HealthLeaders Media Marketing Weekly - November 5, 2008 | Why Quality Doesn't Matter View as a Webpage | Subscribe for Free
Why Quality Doesn't Matter
Gienna Shaw, for HealthLeaders News

The amount of healthcare quality data out there might be growing, but consumers' interest in it seems to be waning. A Kaiser Family Foundation survey found that folks are looking at information about quality, but fewer of them are actually using the information to make healthcare choices. And when it comes to making choices based on word-of-mouth versus high quality rankings? Well, those results might surprise you, too. [Read More]
  November 5, 2008

Editor's Picks
Presidential Politics 2.0
Looking for ways to effectively use social media to promote your organization, communicate its values, and build customer loyalty? Look no further for inspiration than the campaign of President-elect Barack Obama. He's being touted as the first Presidential candidate to effectively use the Web, social media sites such as Facebook, and e-mail messages to build a coalition and get out the vote. But his success is about more than being first. It's about the authenticity of his marketing message. It's easy to throw up a Facebook page or hit the send button on an e-mail. What's not so easy is to speak to your customers in their own language and not come off as being another corporation just trying desperately and unsuccessfully to be "with it."

If you'll pardon the political theme in this week's editor's picks section, I'd like to share with you a few articles that don't just explain Obama's online marketing tactics, but explore what marketers in all industries can learn from them.

Lesson Number #1: Adapt or Die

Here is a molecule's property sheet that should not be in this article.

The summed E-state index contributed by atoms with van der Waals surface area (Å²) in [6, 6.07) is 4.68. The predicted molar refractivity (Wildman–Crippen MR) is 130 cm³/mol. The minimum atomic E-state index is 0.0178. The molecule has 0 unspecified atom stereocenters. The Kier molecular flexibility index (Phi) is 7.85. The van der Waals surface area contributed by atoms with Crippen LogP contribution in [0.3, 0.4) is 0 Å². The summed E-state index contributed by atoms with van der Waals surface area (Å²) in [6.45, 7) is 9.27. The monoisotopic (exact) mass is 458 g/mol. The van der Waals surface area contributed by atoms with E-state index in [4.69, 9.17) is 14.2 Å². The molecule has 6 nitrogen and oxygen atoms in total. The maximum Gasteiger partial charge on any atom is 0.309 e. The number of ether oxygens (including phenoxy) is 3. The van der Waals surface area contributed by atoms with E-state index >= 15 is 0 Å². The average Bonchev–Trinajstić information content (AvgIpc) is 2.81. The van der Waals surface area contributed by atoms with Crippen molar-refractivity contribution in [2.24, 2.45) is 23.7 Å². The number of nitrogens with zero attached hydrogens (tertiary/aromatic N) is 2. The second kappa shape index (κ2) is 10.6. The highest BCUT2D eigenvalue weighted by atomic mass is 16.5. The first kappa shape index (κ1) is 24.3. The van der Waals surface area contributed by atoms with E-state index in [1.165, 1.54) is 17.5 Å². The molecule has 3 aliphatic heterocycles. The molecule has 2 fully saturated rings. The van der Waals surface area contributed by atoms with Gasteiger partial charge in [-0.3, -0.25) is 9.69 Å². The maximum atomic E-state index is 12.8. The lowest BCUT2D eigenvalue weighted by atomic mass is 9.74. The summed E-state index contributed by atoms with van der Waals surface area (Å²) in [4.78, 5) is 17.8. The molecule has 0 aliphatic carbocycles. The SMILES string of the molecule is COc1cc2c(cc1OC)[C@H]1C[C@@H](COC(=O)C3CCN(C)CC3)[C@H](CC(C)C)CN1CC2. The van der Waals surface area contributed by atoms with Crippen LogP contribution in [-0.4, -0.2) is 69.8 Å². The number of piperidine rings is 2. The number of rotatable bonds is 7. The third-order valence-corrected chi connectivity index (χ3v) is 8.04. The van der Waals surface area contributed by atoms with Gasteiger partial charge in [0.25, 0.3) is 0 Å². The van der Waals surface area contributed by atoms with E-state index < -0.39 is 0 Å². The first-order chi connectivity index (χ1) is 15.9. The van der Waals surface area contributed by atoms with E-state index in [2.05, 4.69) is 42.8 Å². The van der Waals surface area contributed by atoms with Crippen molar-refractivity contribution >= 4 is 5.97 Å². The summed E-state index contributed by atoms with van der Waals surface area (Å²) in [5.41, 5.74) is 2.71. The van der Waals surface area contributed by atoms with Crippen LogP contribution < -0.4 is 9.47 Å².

Many healthcare organizations are struggling to figure out how best to use new media and social networks to engage their patients and physicians. For an example of how not to use digital media, look to runner-up John McCain, whose online presence seemed artificial and forced. "The younger and savvier Obama acclimated faster and more intuitively to the new digital environment. He quickly gathered nearly 1 million 'friends' on MySpace and went viral on Internet video with his message and persona," according to this Kansas City (MO) Star article. "He had an immediate presence on YouTube with his own channel—not to mention the young fanatics generating their own content." [Read More]
Lesson #2: Don't be Late to the Party
OK, so healthcare might not be completely ready for social media. But that doesn't mean you should just give up or drag your heels. Obama fully grasped the potential of today's new media to spread his word, writes this Minneapolis Star Tribune columnist. "The idea that social media are a fad is a mistake far too many marketers continue to make, second only to the notion that social media are "a techie or a youth thing." [Read More]
Lesson #3: Don't Stop Thinking About Tomorrow
Before Obama spoke to the crowds gathered in Chicago to hear his acceptance speech, Obama sent an e-mail to his online audience. He'd soon be speaking to the rest of the world, but he thanked them first. He also made it clear that election night didn't mark the dissolution of the social network he's built. It remains to be seen how he'll tap into that vast resource. But whatever happens, success will depend on his ability to keep up the momentum he built during his election campaign. [Read More]